Once upon a time, America was the world's factory. That time will never come again. But, recent results and research indicate that factories and products will and must play a pivotal role in manufacturing America's future.
Rather than spending time and resources bringing a new employee up to speed or taking a chance on an unproven job seeker, manufacturers who hire Easter Seals TriState graduates can hit the ground running with a new employee.
While the immediate prospects of the U.S. economy are bleak, and nothing happening in Washington suggests an early improvement, there is more than ample reason to believe our economy can look forward to better times in the not too distant future.
Before we accept the loss of many low skilled manufacturing jobs as a major negative for the U.S. and that it should be halted and perhaps even reversed, it is important to put it in the context of what we know about the social impact of simple, repetitive work.
Bringing manufacturing back to America, and therefore creating more jobs for our citizens has nothing to do with politics in my mind. Rather, it has more to do with good old American ingenuity and ambition.
We must invest in the American workforce and continue to fund research to stay ahead of our competitors -- and our enemies. The only way America will continue to lead in the aerospace industry is if we continue to stay ahead of our global competitors.
Seventy-four percent of respondents in one survey indicated that workforce shortages or skills deficiencies in skilled production roles are having a significant impact on their ability to expand operations or improve productivity.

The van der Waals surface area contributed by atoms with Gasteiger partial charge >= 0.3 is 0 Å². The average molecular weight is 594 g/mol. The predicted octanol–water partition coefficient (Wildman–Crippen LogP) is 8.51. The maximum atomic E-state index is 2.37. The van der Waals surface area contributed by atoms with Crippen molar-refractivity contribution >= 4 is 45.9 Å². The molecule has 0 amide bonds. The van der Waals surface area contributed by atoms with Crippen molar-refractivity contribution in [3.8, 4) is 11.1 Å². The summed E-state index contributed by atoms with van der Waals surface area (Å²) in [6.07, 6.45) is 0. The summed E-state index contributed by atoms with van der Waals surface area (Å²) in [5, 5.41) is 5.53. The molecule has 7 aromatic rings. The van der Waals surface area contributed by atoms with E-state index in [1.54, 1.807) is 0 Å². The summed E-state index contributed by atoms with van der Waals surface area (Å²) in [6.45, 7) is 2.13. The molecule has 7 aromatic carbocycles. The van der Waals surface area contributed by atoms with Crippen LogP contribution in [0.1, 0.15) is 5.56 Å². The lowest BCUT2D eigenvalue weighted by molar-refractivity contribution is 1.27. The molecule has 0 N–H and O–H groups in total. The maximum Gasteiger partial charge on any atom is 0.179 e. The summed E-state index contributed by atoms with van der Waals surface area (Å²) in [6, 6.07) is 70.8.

I can't say that Dirty Jobs never jumped the shark (since I literally leaped over one in season two), but we stuck to the mission statement. We worked hard. And we had a hell of a good time. It was, as they say, a very good run. To everyone, thanks very much.
The recent elections clearly showed that in the minds of the electorate it's past time to restore vibrancy to the middle class and restore for all citizens the American Dream of equal opportunity, economic advance and fair employment.
Both President Obama and his Republican challenger, Mitt Romney, have named jobs, and specifically manufacturing jobs, as a priority. But it is unclear whether either candidate appreciates the key reason to preserve and grow manufacturing in America.
Obama and Romney are flying in and out of cities like Cleveland so often, they probably recognize the baggage handlers at the airport. I just hope they hang around long enough to see what I discovered: The Rust Belt is our future. And not in a bad way.
Beyond just suggesting that consumers buy more American-made goods or that we adjust our trade deficit, but logistically speaking, how can manufacturing really save our country? How does this create more jobs and stimulate the economy, exactly?
How many people in our workforce today do you think possess more talent, skill, creativity and intelligence than their current job requires or even allows? Does it make sense to you that we have to do more with less, yet the majority of people are still seen as bodies instead of brains?
Today marks the official launch of a new annual "Manufacturing Day," an initiative sponsored by public and private organizations to highlight the critically important role the manufacturing sector plays in our economy.
Since World War II, Democratic administrations have, on average, added between 160,000 and 250,000 manufacturing jobs each year they have been in office. Republican administrations have lost manufacturing jobs at about the same rate.